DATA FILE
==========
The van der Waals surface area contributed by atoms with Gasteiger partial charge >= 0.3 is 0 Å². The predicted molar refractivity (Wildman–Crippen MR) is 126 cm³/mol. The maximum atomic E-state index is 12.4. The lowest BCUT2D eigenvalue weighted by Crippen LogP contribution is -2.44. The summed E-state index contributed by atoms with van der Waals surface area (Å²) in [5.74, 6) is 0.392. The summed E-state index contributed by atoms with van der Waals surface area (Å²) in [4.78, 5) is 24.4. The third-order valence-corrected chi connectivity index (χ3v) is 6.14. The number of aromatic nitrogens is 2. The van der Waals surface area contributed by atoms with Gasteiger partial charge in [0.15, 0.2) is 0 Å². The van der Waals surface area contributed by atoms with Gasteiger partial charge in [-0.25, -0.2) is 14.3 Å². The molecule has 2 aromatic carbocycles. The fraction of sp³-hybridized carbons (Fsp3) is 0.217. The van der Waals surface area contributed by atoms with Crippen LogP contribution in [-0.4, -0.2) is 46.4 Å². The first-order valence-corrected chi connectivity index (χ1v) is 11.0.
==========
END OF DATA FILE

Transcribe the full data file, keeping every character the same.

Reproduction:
The van der Waals surface area contributed by atoms with Gasteiger partial charge >= 0.3 is 0 Å². The predicted molar refractivity (Wildman–Crippen MR) is 126 cm³/mol. The maximum atomic E-state index is 12.4. The lowest BCUT2D eigenvalue weighted by Crippen LogP contribution is -2.44. The summed E-state index contributed by atoms with van der Waals surface area (Å²) in [5.74, 6) is 0.392. The summed E-state index contributed by atoms with van der Waals surface area (Å²) in [4.78, 5) is 24.4. The third-order valence-corrected chi connectivity index (χ3v) is 6.14. The number of aromatic nitrogens is 2. The van der Waals surface area contributed by atoms with Gasteiger partial charge in [0.15, 0.2) is 0 Å². The van der Waals surface area contributed by atoms with Gasteiger partial charge in [-0.25, -0.2) is 14.3 Å². The molecule has 2 aromatic carbocycles. The fraction of sp³-hybridized carbons (Fsp3) is 0.217. The van der Waals surface area contributed by atoms with Crippen LogP contribution in [-0.4, -0.2) is 46.4 Å². The first-order valence-corrected chi connectivity index (χ1v) is 11.0.